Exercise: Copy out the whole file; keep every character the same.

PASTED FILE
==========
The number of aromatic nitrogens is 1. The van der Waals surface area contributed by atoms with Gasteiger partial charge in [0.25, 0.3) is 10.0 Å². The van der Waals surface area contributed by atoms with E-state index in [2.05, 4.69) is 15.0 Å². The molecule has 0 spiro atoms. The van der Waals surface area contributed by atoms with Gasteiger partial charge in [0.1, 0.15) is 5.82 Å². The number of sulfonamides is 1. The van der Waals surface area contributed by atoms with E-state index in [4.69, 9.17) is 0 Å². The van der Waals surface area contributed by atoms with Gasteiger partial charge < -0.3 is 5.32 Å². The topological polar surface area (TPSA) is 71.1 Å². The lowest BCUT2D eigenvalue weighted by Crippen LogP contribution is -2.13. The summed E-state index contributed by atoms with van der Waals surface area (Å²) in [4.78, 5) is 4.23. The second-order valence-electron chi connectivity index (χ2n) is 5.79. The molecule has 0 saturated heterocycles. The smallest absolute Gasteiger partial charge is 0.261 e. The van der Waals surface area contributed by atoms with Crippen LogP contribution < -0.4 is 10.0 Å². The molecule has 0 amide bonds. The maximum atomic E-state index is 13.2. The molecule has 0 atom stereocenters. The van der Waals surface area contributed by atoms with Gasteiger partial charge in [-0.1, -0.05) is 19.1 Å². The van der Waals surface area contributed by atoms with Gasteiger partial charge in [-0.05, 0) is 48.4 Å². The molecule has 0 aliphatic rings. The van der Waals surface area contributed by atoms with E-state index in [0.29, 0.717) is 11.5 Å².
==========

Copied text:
The number of aromatic nitrogens is 1. The van der Waals surface area contributed by atoms with Gasteiger partial charge in [0.25, 0.3) is 10.0 Å². The van der Waals surface area contributed by atoms with E-state index in [2.05, 4.69) is 15.0 Å². The molecule has 0 spiro atoms. The van der Waals surface area contributed by atoms with Gasteiger partial charge in [0.1, 0.15) is 5.82 Å². The number of sulfonamides is 1. The van der Waals surface area contributed by atoms with E-state index in [4.69, 9.17) is 0 Å². The van der Waals surface area contributed by atoms with Gasteiger partial charge < -0.3 is 5.32 Å². The topological polar surface area (TPSA) is 71.1 Å². The lowest BCUT2D eigenvalue weighted by Crippen LogP contribution is -2.13. The summed E-state index contributed by atoms with van der Waals surface area (Å²) in [4.78, 5) is 4.23. The second-order valence-electron chi connectivity index (χ2n) is 5.79. The molecule has 0 saturated heterocycles. The smallest absolute Gasteiger partial charge is 0.261 e. The van der Waals surface area contributed by atoms with Crippen LogP contribution < -0.4 is 10.0 Å². The molecule has 0 amide bonds. The maximum atomic E-state index is 13.2. The molecule has 0 atom stereocenters. The van der Waals surface area contributed by atoms with Gasteiger partial charge in [-0.1, -0.05) is 19.1 Å². The van der Waals surface area contributed by atoms with Gasteiger partial charge in [-0.05, 0) is 48.4 Å². The molecule has 0 aliphatic rings. The van der Waals surface area contributed by atoms with E-state index in [0.29, 0.717) is 11.5 Å².